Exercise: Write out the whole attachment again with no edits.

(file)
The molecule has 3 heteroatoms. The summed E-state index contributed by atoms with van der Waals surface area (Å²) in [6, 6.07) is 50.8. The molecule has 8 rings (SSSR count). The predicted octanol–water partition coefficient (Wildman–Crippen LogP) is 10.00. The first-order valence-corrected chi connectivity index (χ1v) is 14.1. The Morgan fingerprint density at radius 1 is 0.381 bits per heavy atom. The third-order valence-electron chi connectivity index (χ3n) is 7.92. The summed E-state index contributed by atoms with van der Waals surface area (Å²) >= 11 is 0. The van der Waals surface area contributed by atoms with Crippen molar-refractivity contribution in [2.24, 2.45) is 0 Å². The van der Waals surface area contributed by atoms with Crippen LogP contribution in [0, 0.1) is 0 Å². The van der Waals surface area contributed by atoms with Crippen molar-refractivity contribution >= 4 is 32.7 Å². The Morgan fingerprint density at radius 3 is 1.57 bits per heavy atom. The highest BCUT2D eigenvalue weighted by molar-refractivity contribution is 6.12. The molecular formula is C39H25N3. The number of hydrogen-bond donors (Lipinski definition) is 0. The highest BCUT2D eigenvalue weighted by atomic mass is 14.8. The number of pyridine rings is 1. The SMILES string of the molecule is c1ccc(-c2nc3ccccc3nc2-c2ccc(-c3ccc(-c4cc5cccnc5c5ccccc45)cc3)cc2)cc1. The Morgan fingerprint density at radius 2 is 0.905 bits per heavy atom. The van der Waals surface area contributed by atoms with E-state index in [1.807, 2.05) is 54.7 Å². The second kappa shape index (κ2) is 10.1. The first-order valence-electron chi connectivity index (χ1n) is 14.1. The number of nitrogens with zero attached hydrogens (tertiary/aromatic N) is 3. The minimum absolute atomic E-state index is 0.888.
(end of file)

The molecule has 3 heteroatoms. The summed E-state index contributed by atoms with van der Waals surface area (Å²) in [6, 6.07) is 50.8. The molecule has 8 rings (SSSR count). The predicted octanol–water partition coefficient (Wildman–Crippen LogP) is 10.00. The first-order valence-corrected chi connectivity index (χ1v) is 14.1. The Morgan fingerprint density at radius 1 is 0.381 bits per heavy atom. The third-order valence-electron chi connectivity index (χ3n) is 7.92. The summed E-state index contributed by atoms with van der Waals surface area (Å²) >= 11 is 0. The van der Waals surface area contributed by atoms with Crippen molar-refractivity contribution in [2.24, 2.45) is 0 Å². The van der Waals surface area contributed by atoms with Crippen LogP contribution in [0, 0.1) is 0 Å². The van der Waals surface area contributed by atoms with Crippen molar-refractivity contribution >= 4 is 32.7 Å². The Morgan fingerprint density at radius 3 is 1.57 bits per heavy atom. The highest BCUT2D eigenvalue weighted by molar-refractivity contribution is 6.12. The molecular formula is C39H25N3. The number of hydrogen-bond donors (Lipinski definition) is 0. The highest BCUT2D eigenvalue weighted by atomic mass is 14.8. The number of pyridine rings is 1. The SMILES string of the molecule is c1ccc(-c2nc3ccccc3nc2-c2ccc(-c3ccc(-c4cc5cccnc5c5ccccc45)cc3)cc2)cc1. The Morgan fingerprint density at radius 2 is 0.905 bits per heavy atom. The van der Waals surface area contributed by atoms with E-state index in [1.807, 2.05) is 54.7 Å². The second kappa shape index (κ2) is 10.1. The first-order valence-electron chi connectivity index (χ1n) is 14.1. The number of nitrogens with zero attached hydrogens (tertiary/aromatic N) is 3. The minimum absolute atomic E-state index is 0.888.